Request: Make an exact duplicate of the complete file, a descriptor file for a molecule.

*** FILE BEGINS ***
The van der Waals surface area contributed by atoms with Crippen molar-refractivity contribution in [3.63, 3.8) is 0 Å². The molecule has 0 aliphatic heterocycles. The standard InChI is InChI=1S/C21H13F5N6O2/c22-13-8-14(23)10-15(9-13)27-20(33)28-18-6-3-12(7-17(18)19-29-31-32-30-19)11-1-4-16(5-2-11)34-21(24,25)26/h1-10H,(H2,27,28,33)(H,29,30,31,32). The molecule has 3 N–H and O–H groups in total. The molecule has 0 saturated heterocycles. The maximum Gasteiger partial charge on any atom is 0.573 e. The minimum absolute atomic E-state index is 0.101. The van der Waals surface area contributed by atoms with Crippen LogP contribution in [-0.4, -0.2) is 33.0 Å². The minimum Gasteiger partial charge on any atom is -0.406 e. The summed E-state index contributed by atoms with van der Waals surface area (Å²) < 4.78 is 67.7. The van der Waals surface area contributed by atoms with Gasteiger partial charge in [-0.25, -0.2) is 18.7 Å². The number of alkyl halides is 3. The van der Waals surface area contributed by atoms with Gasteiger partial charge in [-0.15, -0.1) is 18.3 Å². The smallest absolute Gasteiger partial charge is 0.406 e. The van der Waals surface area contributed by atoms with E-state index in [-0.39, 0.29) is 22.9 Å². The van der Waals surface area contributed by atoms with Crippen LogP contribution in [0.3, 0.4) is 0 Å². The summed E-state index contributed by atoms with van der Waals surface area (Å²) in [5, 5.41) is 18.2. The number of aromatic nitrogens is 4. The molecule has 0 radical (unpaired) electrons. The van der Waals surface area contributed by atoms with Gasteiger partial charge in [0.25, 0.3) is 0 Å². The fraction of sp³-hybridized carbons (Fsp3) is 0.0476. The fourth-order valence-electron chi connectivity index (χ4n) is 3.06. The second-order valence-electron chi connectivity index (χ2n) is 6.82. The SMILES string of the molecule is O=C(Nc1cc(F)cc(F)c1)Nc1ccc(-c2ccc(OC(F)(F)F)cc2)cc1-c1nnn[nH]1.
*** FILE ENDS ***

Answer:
The van der Waals surface area contributed by atoms with Crippen molar-refractivity contribution in [3.63, 3.8) is 0 Å². The molecule has 0 aliphatic heterocycles. The standard InChI is InChI=1S/C21H13F5N6O2/c22-13-8-14(23)10-15(9-13)27-20(33)28-18-6-3-12(7-17(18)19-29-31-32-30-19)11-1-4-16(5-2-11)34-21(24,25)26/h1-10H,(H2,27,28,33)(H,29,30,31,32). The molecule has 3 N–H and O–H groups in total. The molecule has 0 saturated heterocycles. The maximum Gasteiger partial charge on any atom is 0.573 e. The minimum absolute atomic E-state index is 0.101. The van der Waals surface area contributed by atoms with Crippen LogP contribution in [-0.4, -0.2) is 33.0 Å². The minimum Gasteiger partial charge on any atom is -0.406 e. The summed E-state index contributed by atoms with van der Waals surface area (Å²) < 4.78 is 67.7. The van der Waals surface area contributed by atoms with Gasteiger partial charge in [-0.25, -0.2) is 18.7 Å². The number of alkyl halides is 3. The van der Waals surface area contributed by atoms with Gasteiger partial charge in [-0.15, -0.1) is 18.3 Å². The smallest absolute Gasteiger partial charge is 0.406 e. The van der Waals surface area contributed by atoms with E-state index in [-0.39, 0.29) is 22.9 Å². The van der Waals surface area contributed by atoms with Crippen LogP contribution in [0.3, 0.4) is 0 Å². The summed E-state index contributed by atoms with van der Waals surface area (Å²) in [5, 5.41) is 18.2. The number of aromatic nitrogens is 4. The molecule has 0 radical (unpaired) electrons. The van der Waals surface area contributed by atoms with Gasteiger partial charge in [0.25, 0.3) is 0 Å². The fraction of sp³-hybridized carbons (Fsp3) is 0.0476. The fourth-order valence-electron chi connectivity index (χ4n) is 3.06. The second-order valence-electron chi connectivity index (χ2n) is 6.82. The SMILES string of the molecule is O=C(Nc1cc(F)cc(F)c1)Nc1ccc(-c2ccc(OC(F)(F)F)cc2)cc1-c1nnn[nH]1.